Free Geospatial Data

February 8, 2018

This page is designed for Afghan planners. It may also be useful to any GIS user who works in a country where comprehensive governmental data is hard to find. Free, worldwide geospatial data is increasingly available from governments, universities, space missions, aid agencies, and private corporations.

Furthermore, the open-source community has maintained and improved software such as QGIS and GDAL to view, analyze, and edit this public data. We stand on the shoulders of giants.

Borders and Administrative Boundaries

GADM: Global administrative areas, in multiple vector formats (polygons).

Roads, Railroads, Urban Areas, Rivers, Lakes

Natural Earth: Both vector (line and polygon) and raster (pixel) data compiled by the North American Cartographic Information Society (NACIS). Their data is organized into three scale levels (1:10m, 1:50m, and 1:110m) and three categories: Cultural, Physical, and Raster. It is general data, but good quality. The website is easy to use and the files are generally small.

DIVA-GIS provides a variety of data, but it has not been updated since about 2011, and much of the data comes from the Digital Chart of the World, which I think is data from 2000. MapAbility also provides older, but comprehensive vector data, derived from the vmap0 dataset.


Geospatial topography is usually in “digital elevation model” (DEM) raster format. Public files are usually provided as geo-referenced TIFF (tagged-information file format) images. They can be opened in image editors, and look like gray-scale representations of altitude.

Open Topography. This website references other websites, and gives a quick analysis of what data is available for your area. Maintained by the San Diego Supercomputer Center.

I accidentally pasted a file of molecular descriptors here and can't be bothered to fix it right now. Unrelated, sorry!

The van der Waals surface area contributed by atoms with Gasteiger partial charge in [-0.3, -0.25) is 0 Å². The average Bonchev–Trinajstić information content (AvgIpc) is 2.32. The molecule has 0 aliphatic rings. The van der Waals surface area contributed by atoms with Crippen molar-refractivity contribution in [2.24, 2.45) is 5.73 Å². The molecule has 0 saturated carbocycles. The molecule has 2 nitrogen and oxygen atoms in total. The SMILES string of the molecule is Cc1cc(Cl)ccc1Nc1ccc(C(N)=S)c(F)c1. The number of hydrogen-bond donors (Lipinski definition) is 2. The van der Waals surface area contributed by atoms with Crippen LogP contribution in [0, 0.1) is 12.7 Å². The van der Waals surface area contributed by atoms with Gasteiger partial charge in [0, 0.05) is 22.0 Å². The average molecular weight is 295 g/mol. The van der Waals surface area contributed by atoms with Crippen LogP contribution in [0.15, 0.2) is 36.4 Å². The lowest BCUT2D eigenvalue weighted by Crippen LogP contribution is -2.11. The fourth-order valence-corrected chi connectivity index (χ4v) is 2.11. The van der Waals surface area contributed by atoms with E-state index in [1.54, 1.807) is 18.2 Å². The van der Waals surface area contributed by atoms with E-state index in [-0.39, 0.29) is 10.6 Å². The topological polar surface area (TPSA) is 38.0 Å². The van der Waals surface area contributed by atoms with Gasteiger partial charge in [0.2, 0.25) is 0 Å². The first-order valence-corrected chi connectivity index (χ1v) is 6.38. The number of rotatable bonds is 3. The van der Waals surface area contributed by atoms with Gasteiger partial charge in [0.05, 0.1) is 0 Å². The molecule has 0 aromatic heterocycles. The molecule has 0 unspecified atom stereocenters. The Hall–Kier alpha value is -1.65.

One example of a site that OpenTopography refers to is the Marine Geoscience Data System (MGDS) Global Multi-Resolution Topography (GMRT) web service. For this site, you need to type in coordinates by hand. The figure below should help give a sense of the coordinate range you are looking for.

[IMAGE HERE: AF, provinces, major cities, 1-degree grid]

Lower-resolution DEMs are suitable for regional planning. High-resolution data can make your software run slowly. If you do not need very high-resolution data, consider these:

Earth2014. Resolution: 1 arc-minute, about 2km x 2km at the equator (5 arc-min also available). These are single files of the whole earth, about 445 MB. Maintained by Technische Universität München (TU Munich) and Curtin University (Perth, Australia). Documentation here.
Recommended file: Earth2014/data_1min/GMT/Earth2014.SUR2014.1min.geod.grd

SRTM30_PLUS. Resolution: 30 arc-second, about 1km x 1km at the equator. SRTM stands for NASA’s Shuttle Radar Topography Mission (2000). This data has been processed and refined over several years, and the current best version is 4.1. Maintained and updated by the Scripps Institution of Oceanography at the University of California, San Diego.

ETOPO1 (1 arc-minute resolution, or 60 pixels/degree), from the USA’s National Geophysical Data Center (NGDC), part of the National Oceanic and Atmospheric Administration (NOAA)

AirPhotos, SatPhotos, and Land Cover

USGS EarthExplorer: The United States Geological Survey provides a wide variety of data through it s EarthExplorer website.

Blue Marble: NASA provides a 21,600 pixels x 10,800 pixels composite file which is 60 pixels/degree (1 arc-minute of coverage), and is 174 MB as an uncompressed TIFF file. This is a true-color image of the earth’s surface overlaid on a shadow-cast of topography. The true-color imagery comes from the MODIS sensor on the Terra satellite.